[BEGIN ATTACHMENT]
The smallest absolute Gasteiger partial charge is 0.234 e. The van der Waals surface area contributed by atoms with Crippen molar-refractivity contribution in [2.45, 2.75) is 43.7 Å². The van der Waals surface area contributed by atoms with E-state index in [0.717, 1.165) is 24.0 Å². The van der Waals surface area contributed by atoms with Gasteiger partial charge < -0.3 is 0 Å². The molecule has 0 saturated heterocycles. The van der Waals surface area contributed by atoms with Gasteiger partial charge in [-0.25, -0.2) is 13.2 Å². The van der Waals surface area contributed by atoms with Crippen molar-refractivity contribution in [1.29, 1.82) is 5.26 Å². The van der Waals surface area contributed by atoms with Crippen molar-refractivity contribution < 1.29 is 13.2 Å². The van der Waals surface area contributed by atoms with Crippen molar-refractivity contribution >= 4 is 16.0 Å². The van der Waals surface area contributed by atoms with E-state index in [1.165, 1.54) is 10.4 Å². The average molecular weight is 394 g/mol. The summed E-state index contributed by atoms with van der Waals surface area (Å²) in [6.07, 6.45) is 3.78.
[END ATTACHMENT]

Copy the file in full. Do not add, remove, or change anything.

The smallest absolute Gasteiger partial charge is 0.234 e. The van der Waals surface area contributed by atoms with Crippen molar-refractivity contribution in [2.45, 2.75) is 43.7 Å². The van der Waals surface area contributed by atoms with E-state index in [0.717, 1.165) is 24.0 Å². The van der Waals surface area contributed by atoms with Gasteiger partial charge < -0.3 is 0 Å². The molecule has 0 saturated heterocycles. The van der Waals surface area contributed by atoms with Gasteiger partial charge in [-0.25, -0.2) is 13.2 Å². The van der Waals surface area contributed by atoms with Crippen molar-refractivity contribution in [1.29, 1.82) is 5.26 Å². The van der Waals surface area contributed by atoms with Crippen molar-refractivity contribution < 1.29 is 13.2 Å². The van der Waals surface area contributed by atoms with Crippen molar-refractivity contribution >= 4 is 16.0 Å². The van der Waals surface area contributed by atoms with E-state index in [1.165, 1.54) is 10.4 Å². The average molecular weight is 394 g/mol. The summed E-state index contributed by atoms with van der Waals surface area (Å²) in [6.07, 6.45) is 3.78.